Forming functional blood vessel networks is a major clinical challenge in the fields of tissue engineering and therapeutic angiogenesis. Cell-based strategies to promote neovascularization have been widely explored, but cell sourcing remains a significant limitation. Induced-pluripotent stem cell-derived endothelial cells (iPSC-ECs) are a promising, potentially autologous, alternative cell source. However, it is unclear whether iPSC-ECs form the same robust microvasculature in vivo documented for other EC sources. In this study, we utilized a well-established in vivo model, in which ECs (iPSC-EC or human umbilical vein endothelial cells [HUVEC]) were coinjected with normal human lung fibroblasts (NHLFs) and a fibrin matrix into the dorsal flank of severe combined immunodeficiency mice to assess their ability to form functional microvasculature. Qualitatively, iPSC-ECs were capable of vessel formation and perfusion and demonstrated similar vessel morphologies to HUVECs. However, quantitatively, iPSC-ECs exhibited a two-fold reduction in vessel density and a three-fold reduction in the number of perfused vessels compared with HUVECs. Further analysis revealed the presence of collagen-IV and α-smooth muscle actin were significantly lower around iPSC-EC/NHLF vasculature than in HUVEC/NHLF implants, suggesting reduced vessel maturity. Collectively, these results demonstrate the need for increased iPSC-EC maturation for clinical translation to be realized.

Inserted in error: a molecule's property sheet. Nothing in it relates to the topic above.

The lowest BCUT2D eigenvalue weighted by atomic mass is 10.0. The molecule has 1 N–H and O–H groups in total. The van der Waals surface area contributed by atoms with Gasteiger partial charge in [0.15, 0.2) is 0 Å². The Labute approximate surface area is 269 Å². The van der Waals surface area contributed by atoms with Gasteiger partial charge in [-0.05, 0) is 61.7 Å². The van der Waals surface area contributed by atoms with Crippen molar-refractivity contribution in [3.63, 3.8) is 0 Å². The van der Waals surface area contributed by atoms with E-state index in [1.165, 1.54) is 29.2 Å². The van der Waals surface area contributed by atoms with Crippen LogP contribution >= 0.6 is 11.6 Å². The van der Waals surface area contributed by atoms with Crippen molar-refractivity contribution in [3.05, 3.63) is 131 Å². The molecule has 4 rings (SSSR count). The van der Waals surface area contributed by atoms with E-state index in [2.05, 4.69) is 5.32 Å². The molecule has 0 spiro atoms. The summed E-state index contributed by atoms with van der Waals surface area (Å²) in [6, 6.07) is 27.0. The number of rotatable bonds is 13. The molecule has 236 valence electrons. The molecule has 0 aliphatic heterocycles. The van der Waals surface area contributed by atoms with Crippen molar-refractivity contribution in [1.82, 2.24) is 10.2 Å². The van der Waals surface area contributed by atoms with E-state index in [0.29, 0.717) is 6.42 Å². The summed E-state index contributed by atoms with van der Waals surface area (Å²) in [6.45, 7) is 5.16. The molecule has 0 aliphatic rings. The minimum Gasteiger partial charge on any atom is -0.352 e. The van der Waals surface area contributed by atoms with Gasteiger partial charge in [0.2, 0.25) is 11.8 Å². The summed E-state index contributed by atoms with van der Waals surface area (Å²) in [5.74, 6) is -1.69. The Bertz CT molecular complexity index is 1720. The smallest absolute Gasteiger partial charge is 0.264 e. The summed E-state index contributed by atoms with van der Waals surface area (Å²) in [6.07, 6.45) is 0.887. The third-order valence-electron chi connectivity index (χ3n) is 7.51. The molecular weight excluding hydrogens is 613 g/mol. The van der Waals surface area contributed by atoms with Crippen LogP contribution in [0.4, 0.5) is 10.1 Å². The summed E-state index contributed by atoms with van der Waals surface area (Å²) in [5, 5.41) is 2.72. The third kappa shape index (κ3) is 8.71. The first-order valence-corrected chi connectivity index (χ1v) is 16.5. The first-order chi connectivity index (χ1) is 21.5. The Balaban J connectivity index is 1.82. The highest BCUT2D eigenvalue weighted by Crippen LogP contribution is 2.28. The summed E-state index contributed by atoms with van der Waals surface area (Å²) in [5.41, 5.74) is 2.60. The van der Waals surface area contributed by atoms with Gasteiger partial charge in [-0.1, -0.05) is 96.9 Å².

Keywords: HUVECs; endothelial cell; iPSCs; vascularization.
© 2018 Wiley Periodicals, Inc.